Twitter has often been looked to as a way to improve and monitor public health, from researchers uncovering vaccine trends to tracking flu outbreaks. Now, a new research team has developed a method for tracking HIV outbreaks and drug use behavior using tweets.
Published in Preventative Medicine by UCLA researchers, this latest study examined the content of tweets to determine where potential HIV outbreaks might occur.
As PsychCentral describes, researchers collected over 550 million tweets between May 26 and December 9 2012. They explored this data using an algorithm to pull out words associated with drug use and risky sexual behavior, such as “sex” and “get high.” A total of 8,538 tweets containing reference to sexually risky behavior and 1,342 tweets referring to drug use were identified.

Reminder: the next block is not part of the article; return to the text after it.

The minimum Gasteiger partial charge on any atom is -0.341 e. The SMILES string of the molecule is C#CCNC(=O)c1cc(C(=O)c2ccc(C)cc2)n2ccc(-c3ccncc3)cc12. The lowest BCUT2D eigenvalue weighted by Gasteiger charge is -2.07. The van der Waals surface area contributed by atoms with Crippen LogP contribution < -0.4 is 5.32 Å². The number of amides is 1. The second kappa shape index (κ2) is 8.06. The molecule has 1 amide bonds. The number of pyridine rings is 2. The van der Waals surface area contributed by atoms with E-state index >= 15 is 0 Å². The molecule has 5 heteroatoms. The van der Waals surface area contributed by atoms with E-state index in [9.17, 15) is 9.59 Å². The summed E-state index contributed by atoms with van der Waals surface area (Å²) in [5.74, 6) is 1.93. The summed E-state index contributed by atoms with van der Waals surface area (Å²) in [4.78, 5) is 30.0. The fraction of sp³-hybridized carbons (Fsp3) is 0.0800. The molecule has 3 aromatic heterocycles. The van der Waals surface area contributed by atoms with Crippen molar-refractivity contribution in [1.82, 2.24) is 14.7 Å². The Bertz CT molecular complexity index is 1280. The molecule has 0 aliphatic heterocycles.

They then used geo-location to pinpoint where these tweets were sent from, and compared this data to data about reported HIV cases to see if there was overlap.
The study found the largest number of HIV-risk related tweets came from the District of Columbia, Delaware, Louisiana and South Carolina, on a per capita basis.
The researchers found a significant relationship between the tweets indicating risky behavior and the counties with the highest number of reported HIV cases. Based on this, they concluded that Twitter and other forms of real-time data could possibly be used to predict when HIV outbreaks and drug use occurred.
Like other similar studies, this one used data from the past – one of its major challenges will be to apply the model to real-time tweets to effectively predict future HIV outbreaks.
(Medical staff using computer image via Shutterstock)